Lovecraft had his own moment of statuary removal several years ago. Since 1975, the World Fantasy Award—along with such SF/F awards as the Hugo and Nebula— has been one of the most prestigious honours in the world of genre fiction. The very first awards were bestowed at the World Fantasy Convention, held in 1975 in HP Lovecraft’s home city of Providence, Rhode Island. In Lovecraft’s honour, the statuette was a stylized, elongated bust of his face—and so it remained for the next four decades.
As SF/F has become less and less the near-exclusive territory of white male authors, and grown to include more diverse writership and readership, the predictable backlashes have occurred—not least of which being the campaign by the so-called “Sad Puppies,” who were up in arms that the Hugo Awards were too woke and were eschewing “real” SF/F in favour of novels and stories written by social justice warriors. (If you want to read my rant about it at the time, click here). This was also the time of Gamergate, and—well, I don’t want to rehash that bit of asshattery, so of you’re unfamiliar, Google it. In this same time frame, there was a lot of pressure to retire the Lovecraft statuette. Authors of colour who had been awarded the “Howard,” as it is called (H.P. stands for Howard Philips) pointed out what a tainted honour it was to be lauded for their work with the visage of a man who considered them less than human.
And so the Howard was retired, and a new trophy was created, with all of the predictable hue and cry from those who, anticipating the protests about Confederate statues, called the retirement of the Howard an erasure of history—and an erasure of Lovecraft’s work.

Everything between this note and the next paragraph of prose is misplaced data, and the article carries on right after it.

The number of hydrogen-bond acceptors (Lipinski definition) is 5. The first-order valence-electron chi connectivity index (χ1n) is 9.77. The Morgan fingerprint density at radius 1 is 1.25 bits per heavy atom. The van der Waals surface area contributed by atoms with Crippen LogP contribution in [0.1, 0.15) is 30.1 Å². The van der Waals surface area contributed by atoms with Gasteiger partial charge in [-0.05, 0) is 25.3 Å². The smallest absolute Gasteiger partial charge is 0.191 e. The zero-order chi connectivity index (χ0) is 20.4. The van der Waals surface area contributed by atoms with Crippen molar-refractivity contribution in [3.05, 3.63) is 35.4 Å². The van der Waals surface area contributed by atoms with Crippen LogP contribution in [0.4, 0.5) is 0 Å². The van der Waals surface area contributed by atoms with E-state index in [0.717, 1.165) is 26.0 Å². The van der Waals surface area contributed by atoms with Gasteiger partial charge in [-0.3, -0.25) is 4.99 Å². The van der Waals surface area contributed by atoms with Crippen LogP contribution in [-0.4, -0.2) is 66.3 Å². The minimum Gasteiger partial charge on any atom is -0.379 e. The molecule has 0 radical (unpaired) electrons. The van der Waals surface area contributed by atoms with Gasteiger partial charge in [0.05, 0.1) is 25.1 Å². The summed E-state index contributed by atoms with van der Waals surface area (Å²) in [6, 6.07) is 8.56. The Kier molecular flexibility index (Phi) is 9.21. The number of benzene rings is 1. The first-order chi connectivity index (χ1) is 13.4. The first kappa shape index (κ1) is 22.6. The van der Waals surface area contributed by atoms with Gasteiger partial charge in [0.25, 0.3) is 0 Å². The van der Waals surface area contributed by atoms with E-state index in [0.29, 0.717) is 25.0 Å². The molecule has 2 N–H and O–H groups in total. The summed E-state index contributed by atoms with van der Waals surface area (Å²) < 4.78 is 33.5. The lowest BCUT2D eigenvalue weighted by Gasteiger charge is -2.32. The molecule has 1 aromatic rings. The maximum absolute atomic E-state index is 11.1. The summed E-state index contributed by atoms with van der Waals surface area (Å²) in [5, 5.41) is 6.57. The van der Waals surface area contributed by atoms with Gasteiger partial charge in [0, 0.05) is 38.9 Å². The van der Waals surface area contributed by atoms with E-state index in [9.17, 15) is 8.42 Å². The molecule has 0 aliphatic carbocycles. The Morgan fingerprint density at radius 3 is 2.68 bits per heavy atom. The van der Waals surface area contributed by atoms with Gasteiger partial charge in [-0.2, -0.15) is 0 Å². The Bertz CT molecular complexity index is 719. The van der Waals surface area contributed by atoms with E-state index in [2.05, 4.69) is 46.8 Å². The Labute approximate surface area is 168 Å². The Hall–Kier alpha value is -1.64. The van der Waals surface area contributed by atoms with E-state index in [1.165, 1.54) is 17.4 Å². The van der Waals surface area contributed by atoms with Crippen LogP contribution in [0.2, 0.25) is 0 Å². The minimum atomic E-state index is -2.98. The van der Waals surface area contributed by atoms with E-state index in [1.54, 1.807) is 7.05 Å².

Myself, I prefer the new trophy, and I reject the suggestion that the change is an erasure of any kind. It strikes me that what gets lost in the polarized debate about monuments and legacies and who we should memorialize is the overwhelming value of the debate itself. At the end of the day, whether or not the statue comes down, or whether or not a literary trophy gets a makeover, is at least a little bit beside the point: what I find encouraging in these moments is that arguments that have largely been had on the fringes have become more central. Do I think statues of Thomas Jefferson and Winston Churchill should be torn down? Actually, no—I do not. But I do think their histories and legacies need closer interrogation, and the tacit hagiography that attaches to them needs dispelling.
The same goes for those authors whose works resonate still today. Those influences are still powerful. But how we choose to be influenced, or how we critically approach the nature of that influence, is something else entirely. I’m seeing a lot of that in my current research with how fantasy as a genre is transforming what was, in its origins, a deeply conservative, reactionary, and religious sensibility, into a far more secular, humanist, and progressive one.
Not least of which are novels like Lovecraft Country, and its current adaptation on HBO.